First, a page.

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LAN & WAN How To

LAN Topology

Designing a high performance LAN Party network that doesn't lag under pressure requires understanding several factors. I'll first discuss balancing bandwidth throughout the network.

If you're running a small LAN of less than 24 nodes (or ports or players) and don't expect to grow beyond that, a simple unmanaged 10/100 switch with 24 ports should handle your needs just fine. Many manufacturers (Linksys, Dell, HP, and others) provide inexpensive models that are plug-and-play, so shop around for a good price.

On the other hand, if you plan to expand beyond 24 players, your should definitely consider starting with switches that feature at least one Gigabit Ethernet (GigE) port in addition to the 24 10/100 ports. With less than 48 nodes, you can easily connect two table switches by a single Gigabit connection between the two 24-port switches and have great bandwidth between them.

These switches do not need to be managed since you will only be maintaining a single switch link. The nice thing about starting at this level of switch also provides for your later progression into the large LAN scenario I'll discuss next. This preserves your equipment investment!

Tip TIP: While you're switch shopping, make sure any purchase candidates have enough bandwidth to handle full speed on all ports simultaneously. This is usually referred to as "non-blocking" in specifications, but it's a good idea to also check the switch's bandwidth or switching capacity spec to make sure the numbers add up. (The info you need is sometimes listed under "switch fabric", too.)

For a 24-port 10/100 Mbps switch at full duplex (100 Mbps both directions) the switch bandwidth specification should be at least 4.8 Gbps - 100 Mbps per port x 2 (transmit and receive) x 24 ports. Note that each 10/100 port adds 200 Mbps and each gigabit port adds 2 Gbps to the switch's bandwidth requirement. Make sure you add in bandwidth for dedicated uplink ports, which count just like normal ports.

If you can't find the spec for 10/100 standalone switches, don't sweat it, since it's unlikely you'll find any current-design products that aren't non-blocking. But make sure you check the spec for any gigabit gear you're considering. There are switches out there that say they're "non-blocking", but whose bandwidth numbers don't support the claim. For example, a 24 port gigabit switch should have 48 Gbps of bandwidth. Anything less, and you're not getting "non-blocking" performance.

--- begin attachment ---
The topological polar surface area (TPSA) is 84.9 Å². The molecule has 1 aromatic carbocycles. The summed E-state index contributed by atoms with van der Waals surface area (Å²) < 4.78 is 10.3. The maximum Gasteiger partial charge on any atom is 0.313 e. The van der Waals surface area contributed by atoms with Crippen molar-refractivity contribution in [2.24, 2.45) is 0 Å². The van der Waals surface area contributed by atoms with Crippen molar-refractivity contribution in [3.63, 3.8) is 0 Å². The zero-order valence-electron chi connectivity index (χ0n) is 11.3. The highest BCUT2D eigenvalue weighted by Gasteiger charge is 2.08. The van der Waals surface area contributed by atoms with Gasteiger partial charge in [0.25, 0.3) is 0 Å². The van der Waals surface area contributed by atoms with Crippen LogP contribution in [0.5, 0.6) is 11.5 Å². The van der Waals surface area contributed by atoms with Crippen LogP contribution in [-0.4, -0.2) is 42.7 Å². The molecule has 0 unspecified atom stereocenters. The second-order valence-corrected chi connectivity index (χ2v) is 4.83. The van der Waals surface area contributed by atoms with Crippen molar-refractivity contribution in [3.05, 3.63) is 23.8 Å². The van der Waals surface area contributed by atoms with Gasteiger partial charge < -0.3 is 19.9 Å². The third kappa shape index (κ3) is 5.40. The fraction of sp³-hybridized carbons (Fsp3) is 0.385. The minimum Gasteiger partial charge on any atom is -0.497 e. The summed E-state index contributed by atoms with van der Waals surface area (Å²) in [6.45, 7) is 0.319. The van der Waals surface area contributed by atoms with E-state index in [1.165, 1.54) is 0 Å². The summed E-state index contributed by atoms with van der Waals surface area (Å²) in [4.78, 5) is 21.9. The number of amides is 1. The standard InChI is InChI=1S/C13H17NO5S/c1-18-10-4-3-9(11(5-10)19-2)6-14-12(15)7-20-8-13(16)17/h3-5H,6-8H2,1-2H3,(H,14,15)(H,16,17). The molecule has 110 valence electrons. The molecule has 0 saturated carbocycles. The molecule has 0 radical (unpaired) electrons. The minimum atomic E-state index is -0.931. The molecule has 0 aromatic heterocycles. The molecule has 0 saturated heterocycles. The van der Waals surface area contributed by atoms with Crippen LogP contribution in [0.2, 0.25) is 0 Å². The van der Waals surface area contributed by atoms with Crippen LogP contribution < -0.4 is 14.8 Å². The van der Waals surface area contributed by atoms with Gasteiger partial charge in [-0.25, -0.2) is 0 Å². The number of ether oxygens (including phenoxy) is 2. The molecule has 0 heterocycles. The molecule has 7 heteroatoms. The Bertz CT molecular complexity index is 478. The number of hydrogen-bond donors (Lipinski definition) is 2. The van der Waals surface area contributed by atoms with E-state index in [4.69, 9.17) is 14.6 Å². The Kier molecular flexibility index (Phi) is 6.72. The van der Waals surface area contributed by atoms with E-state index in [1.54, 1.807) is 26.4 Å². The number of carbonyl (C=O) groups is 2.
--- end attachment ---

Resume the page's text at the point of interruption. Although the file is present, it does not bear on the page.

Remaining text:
Thinking Big

Once you pass 48 seats, you need to start thinking BIG. While it is possible to purchase big switches with hundreds of ports on a single chassis, it's neither cheap nor practical for a large LAN Party network. For this reason you will be combining many table switches in a tree-like structure shown in Figure 1.

Basic LAN Party Network Topology

Figure 1: Basic LAN Party Network Topology
(click image to enlarge)

At the base of the tree you will find a piece of equipment commonly called a "core switch". The core switch is used to tie the rest of your network together with super-fast non-blocking all-gigabit performance. Gigabit Ethernet is necessary in the core switch to prevent data flow from being bogged down by dozens of 100 Mbps Ethernet clients.

Once you're connecting more than two tables and / or a server row switch, you're definitely to the point where you need to investigate managed solutions as well. If you've ever run a large LAN Party using all unmanaged switches, you will agree that locating a performance problem is almost impossible without shutting everything down and starting things up one at a time until you locate the problem. For your own sanity, be sure to pick a good managed gigabit switch for your core. I'll have some recommendations for you shortly.

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